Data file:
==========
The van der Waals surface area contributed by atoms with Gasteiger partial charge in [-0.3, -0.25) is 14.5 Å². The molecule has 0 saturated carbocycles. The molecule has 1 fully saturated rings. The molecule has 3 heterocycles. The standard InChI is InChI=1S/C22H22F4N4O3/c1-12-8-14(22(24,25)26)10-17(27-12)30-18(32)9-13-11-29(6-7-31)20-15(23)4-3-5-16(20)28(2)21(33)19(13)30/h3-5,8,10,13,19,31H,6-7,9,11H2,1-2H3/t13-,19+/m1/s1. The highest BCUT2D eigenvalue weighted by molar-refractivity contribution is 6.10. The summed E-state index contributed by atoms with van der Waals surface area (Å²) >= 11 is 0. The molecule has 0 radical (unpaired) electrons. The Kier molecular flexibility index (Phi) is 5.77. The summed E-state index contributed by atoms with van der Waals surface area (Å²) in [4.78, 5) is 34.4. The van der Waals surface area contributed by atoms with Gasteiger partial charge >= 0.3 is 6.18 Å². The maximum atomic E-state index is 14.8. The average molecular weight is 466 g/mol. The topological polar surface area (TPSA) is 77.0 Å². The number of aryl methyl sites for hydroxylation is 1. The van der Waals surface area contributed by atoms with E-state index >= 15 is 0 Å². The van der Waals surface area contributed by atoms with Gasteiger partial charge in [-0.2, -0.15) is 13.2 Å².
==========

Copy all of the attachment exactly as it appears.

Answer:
The van der Waals surface area contributed by atoms with Gasteiger partial charge in [-0.3, -0.25) is 14.5 Å². The molecule has 0 saturated carbocycles. The molecule has 1 fully saturated rings. The molecule has 3 heterocycles. The standard InChI is InChI=1S/C22H22F4N4O3/c1-12-8-14(22(24,25)26)10-17(27-12)30-18(32)9-13-11-29(6-7-31)20-15(23)4-3-5-16(20)28(2)21(33)19(13)30/h3-5,8,10,13,19,31H,6-7,9,11H2,1-2H3/t13-,19+/m1/s1. The highest BCUT2D eigenvalue weighted by molar-refractivity contribution is 6.10. The summed E-state index contributed by atoms with van der Waals surface area (Å²) >= 11 is 0. The molecule has 0 radical (unpaired) electrons. The Kier molecular flexibility index (Phi) is 5.77. The summed E-state index contributed by atoms with van der Waals surface area (Å²) in [4.78, 5) is 34.4. The van der Waals surface area contributed by atoms with Gasteiger partial charge >= 0.3 is 6.18 Å². The maximum atomic E-state index is 14.8. The average molecular weight is 466 g/mol. The topological polar surface area (TPSA) is 77.0 Å². The number of aryl methyl sites for hydroxylation is 1. The van der Waals surface area contributed by atoms with E-state index >= 15 is 0 Å². The van der Waals surface area contributed by atoms with Gasteiger partial charge in [-0.2, -0.15) is 13.2 Å².